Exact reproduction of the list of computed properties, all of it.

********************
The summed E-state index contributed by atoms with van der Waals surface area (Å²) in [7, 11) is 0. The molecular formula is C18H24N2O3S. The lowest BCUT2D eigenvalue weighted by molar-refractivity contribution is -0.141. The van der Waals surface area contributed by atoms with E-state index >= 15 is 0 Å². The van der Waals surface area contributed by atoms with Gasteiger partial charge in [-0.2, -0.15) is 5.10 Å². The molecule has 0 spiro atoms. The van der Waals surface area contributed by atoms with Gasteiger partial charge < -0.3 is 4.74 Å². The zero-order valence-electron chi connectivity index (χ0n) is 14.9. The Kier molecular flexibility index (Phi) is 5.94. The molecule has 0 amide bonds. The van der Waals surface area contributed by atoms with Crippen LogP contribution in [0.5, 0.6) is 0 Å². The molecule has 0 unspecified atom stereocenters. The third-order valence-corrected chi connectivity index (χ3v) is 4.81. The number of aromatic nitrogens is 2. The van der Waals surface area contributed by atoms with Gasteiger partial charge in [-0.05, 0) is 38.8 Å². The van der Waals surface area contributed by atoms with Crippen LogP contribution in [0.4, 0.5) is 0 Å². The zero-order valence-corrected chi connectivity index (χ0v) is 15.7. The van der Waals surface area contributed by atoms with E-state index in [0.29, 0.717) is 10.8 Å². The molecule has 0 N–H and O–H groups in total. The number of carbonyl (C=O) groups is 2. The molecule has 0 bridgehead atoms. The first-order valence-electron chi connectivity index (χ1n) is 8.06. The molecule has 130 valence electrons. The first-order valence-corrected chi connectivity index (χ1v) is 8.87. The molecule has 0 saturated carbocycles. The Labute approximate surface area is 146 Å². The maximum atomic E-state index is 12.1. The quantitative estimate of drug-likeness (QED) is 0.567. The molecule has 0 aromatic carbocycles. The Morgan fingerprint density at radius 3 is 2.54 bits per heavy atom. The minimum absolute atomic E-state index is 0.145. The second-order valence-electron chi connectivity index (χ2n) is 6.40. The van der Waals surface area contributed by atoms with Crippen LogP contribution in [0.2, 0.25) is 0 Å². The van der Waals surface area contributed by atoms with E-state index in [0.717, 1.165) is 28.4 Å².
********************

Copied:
The summed E-state index contributed by atoms with van der Waals surface area (Å²) in [7, 11) is 0. The molecular formula is C18H24N2O3S. The lowest BCUT2D eigenvalue weighted by molar-refractivity contribution is -0.141. The van der Waals surface area contributed by atoms with E-state index >= 15 is 0 Å². The van der Waals surface area contributed by atoms with Gasteiger partial charge in [-0.2, -0.15) is 5.10 Å². The molecule has 0 spiro atoms. The van der Waals surface area contributed by atoms with Gasteiger partial charge < -0.3 is 4.74 Å². The zero-order valence-electron chi connectivity index (χ0n) is 14.9. The Kier molecular flexibility index (Phi) is 5.94. The molecule has 0 amide bonds. The van der Waals surface area contributed by atoms with Crippen LogP contribution in [0.5, 0.6) is 0 Å². The molecule has 0 unspecified atom stereocenters. The third-order valence-corrected chi connectivity index (χ3v) is 4.81. The number of aromatic nitrogens is 2. The van der Waals surface area contributed by atoms with Gasteiger partial charge in [-0.05, 0) is 38.8 Å². The van der Waals surface area contributed by atoms with Crippen LogP contribution in [0.4, 0.5) is 0 Å². The zero-order valence-corrected chi connectivity index (χ0v) is 15.7. The van der Waals surface area contributed by atoms with E-state index in [0.29, 0.717) is 10.8 Å². The molecule has 0 N–H and O–H groups in total. The number of carbonyl (C=O) groups is 2. The molecule has 0 bridgehead atoms. The first-order valence-electron chi connectivity index (χ1n) is 8.06. The molecule has 130 valence electrons. The first-order valence-corrected chi connectivity index (χ1v) is 8.87. The molecule has 0 saturated carbocycles. The Labute approximate surface area is 146 Å². The maximum atomic E-state index is 12.1. The quantitative estimate of drug-likeness (QED) is 0.567. The molecule has 0 aromatic carbocycles. The Morgan fingerprint density at radius 3 is 2.54 bits per heavy atom. The minimum absolute atomic E-state index is 0.145. The second-order valence-electron chi connectivity index (χ2n) is 6.40. The van der Waals surface area contributed by atoms with Crippen LogP contribution in [0.2, 0.25) is 0 Å². The van der Waals surface area contributed by atoms with E-state index in [0.717, 1.165) is 28.4 Å².